(HealthDay News) — For stable warfarin-treated patients, extended international normalized ratio (INR) testing can be successfully and safely implemented, according to a study published online May 15 in the Journal of Thrombosis and Haemostasis.
Geoffrey D. Barnes, M.D., from the University of Michigan in Ann Arbor, and colleagues identified patients as being eligible for extended INR testing based on prior INR value stability and minimal warfarin dose changes from 2014 to 2016 at six anticoagulation clinics. The frequency with which anticoagulation clinic providers recommended an extended INR testing interval (more than five weeks) to eligible patients was assessed.
The researchers identified at least one eligible period for extended testing in 26.5 percent of 3,362 warfarin-treated patients. There was an increase in the use of extended INR testing in eligible patients from 41.8 percent in 2014/Q1 to 69.3 percent in 2016/Q4. A similar number of subsequent out-of-range next INR values was seen for eligible patients who did and did not receive an extended INR testing interval (27.3 and 28.4 percent, respectively). There was no between-group difference in the number of major bleeding events; eligible patients with extended versus non-extended INR testing intervals had lower rates of clinically relevant non-major bleeding (0.02 versus 0.09/100 patient-years) and emergency department visits (0.07 versus 0.19/100 patient-years).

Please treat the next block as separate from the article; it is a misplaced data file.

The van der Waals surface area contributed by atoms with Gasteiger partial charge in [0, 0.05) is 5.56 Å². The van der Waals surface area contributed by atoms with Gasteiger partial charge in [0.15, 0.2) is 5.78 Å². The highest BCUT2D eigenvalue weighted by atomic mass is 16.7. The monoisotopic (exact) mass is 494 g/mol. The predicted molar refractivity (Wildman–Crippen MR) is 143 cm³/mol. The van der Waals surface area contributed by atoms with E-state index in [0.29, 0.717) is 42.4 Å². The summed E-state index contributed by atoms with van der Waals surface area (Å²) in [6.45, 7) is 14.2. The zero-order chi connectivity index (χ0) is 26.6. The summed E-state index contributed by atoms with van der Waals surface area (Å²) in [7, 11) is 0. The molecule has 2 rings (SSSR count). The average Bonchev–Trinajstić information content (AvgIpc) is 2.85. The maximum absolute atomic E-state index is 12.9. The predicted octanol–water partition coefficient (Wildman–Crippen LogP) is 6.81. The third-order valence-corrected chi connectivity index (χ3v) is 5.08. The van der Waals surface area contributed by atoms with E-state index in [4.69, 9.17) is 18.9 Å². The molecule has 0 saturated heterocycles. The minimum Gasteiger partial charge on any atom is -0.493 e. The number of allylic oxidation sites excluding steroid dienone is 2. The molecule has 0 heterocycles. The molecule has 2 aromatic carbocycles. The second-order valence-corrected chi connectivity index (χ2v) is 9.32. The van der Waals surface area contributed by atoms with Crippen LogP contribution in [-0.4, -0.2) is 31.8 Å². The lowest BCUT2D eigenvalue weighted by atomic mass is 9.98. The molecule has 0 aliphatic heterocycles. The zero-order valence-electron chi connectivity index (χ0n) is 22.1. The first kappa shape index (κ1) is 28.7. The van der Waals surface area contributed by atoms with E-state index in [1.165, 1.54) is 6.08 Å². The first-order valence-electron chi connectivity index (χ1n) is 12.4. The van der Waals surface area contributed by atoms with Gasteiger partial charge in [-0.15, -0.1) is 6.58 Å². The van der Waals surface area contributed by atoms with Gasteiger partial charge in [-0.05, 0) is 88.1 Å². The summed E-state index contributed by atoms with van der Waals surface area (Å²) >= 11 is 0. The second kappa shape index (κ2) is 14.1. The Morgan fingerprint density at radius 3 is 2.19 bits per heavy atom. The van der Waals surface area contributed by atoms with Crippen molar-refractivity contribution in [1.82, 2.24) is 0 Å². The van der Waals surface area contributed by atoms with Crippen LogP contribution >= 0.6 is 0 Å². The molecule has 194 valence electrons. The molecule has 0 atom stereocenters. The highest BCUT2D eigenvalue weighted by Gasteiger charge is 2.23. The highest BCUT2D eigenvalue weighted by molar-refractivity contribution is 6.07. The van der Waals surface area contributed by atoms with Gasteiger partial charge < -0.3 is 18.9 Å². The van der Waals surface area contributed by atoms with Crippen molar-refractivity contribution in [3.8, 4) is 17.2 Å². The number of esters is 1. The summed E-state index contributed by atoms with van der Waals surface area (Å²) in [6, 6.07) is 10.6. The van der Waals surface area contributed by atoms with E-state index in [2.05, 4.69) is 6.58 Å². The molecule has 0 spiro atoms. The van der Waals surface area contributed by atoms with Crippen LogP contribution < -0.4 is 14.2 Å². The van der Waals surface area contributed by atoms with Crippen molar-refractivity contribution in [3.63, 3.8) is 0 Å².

“Extended INR testing for stable warfarin patients can be successfully and safely implemented in diverse, practice-based anticoagulation clinic settings,” the authors write.
Several authors disclosed financial ties to pharmaceutical and health insurance companies, including Blue Cross Blue Shield of Michigan, which funded the study.